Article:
Whether you will be affected will depend on the duration of your course, when you start and your mode of study. The earliest moves affecting new students will be in September 2018. This may mean you begin your course at one location, but over the duration of the course you are relocated to one of our other campuses. Our intention is that no full-time student will change campus more than once during a course of typical duration.

All students will benefit from our move to one campus, which will allow us to develop state-of-the-art facilities, flexible teaching areas and stunning social spaces.

Please note, in addition to the tuition fee there may be additional costs for things like equipment, materials, printing, textbooks, trips or professional body fees.

Additionally, there may be other activities that are not formally part of your course and not required to complete your course, but which you may find helpful (for example, optional field trips). The costs of these are additional to your tuition fee and the fees set out above and will be notified when the activity is being arranged.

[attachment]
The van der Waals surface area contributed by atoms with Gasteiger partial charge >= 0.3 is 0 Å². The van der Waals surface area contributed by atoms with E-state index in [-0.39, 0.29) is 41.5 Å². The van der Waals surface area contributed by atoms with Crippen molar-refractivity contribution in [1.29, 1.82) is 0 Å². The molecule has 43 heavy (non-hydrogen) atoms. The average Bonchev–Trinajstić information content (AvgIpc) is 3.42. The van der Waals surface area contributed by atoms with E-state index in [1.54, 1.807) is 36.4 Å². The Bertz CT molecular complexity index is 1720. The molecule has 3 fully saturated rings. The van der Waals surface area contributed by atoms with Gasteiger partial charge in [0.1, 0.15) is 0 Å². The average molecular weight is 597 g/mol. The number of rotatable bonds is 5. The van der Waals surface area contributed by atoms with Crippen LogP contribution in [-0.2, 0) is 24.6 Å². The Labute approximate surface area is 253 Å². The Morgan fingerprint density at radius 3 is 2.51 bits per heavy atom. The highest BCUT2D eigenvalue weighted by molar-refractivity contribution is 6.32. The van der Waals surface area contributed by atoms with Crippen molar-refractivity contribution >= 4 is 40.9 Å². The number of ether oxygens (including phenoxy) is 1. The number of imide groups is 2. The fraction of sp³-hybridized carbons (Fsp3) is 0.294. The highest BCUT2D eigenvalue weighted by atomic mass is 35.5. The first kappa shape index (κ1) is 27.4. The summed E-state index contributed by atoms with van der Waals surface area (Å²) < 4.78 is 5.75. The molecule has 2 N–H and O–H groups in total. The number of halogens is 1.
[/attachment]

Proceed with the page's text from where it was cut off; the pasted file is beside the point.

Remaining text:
Unistats is the official site that allows you to search for and compare data and information on university and college courses from across the UK. The widget(s) below draw data from the corresponding course on the Unistats website. If a course is taught both full-time and part-time, one widget for each mode of study will be displayed here.

How to apply

If you're a UK/EU applicant applying for full-time study you must apply via UCAS unless otherwise specified.

UK/EU applicants for part-time study should apply direct to the University.

Non-EU applicants for full-time study may choose to apply via UCAS or apply direct to the University. Non-EU applicants for part-time study should apply direct to the University, but please note that if you require a Tier 4 visa you are not able to study on a part-time basis.

All applicants applying to begin a course starting in January must apply direct to the University.

When to apply

The University and Colleges Admissions Service (UCAS) accepts applications for full-time courses starting in September from one year before the start of the course. Our UCAS institution code is L68.

If you will be applying direct to the University you are advised to apply as early as possible as we will only be able to consider your application if there are places available on the course.

Fees and key information

Undergraduate
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M211

This course is subject to validation.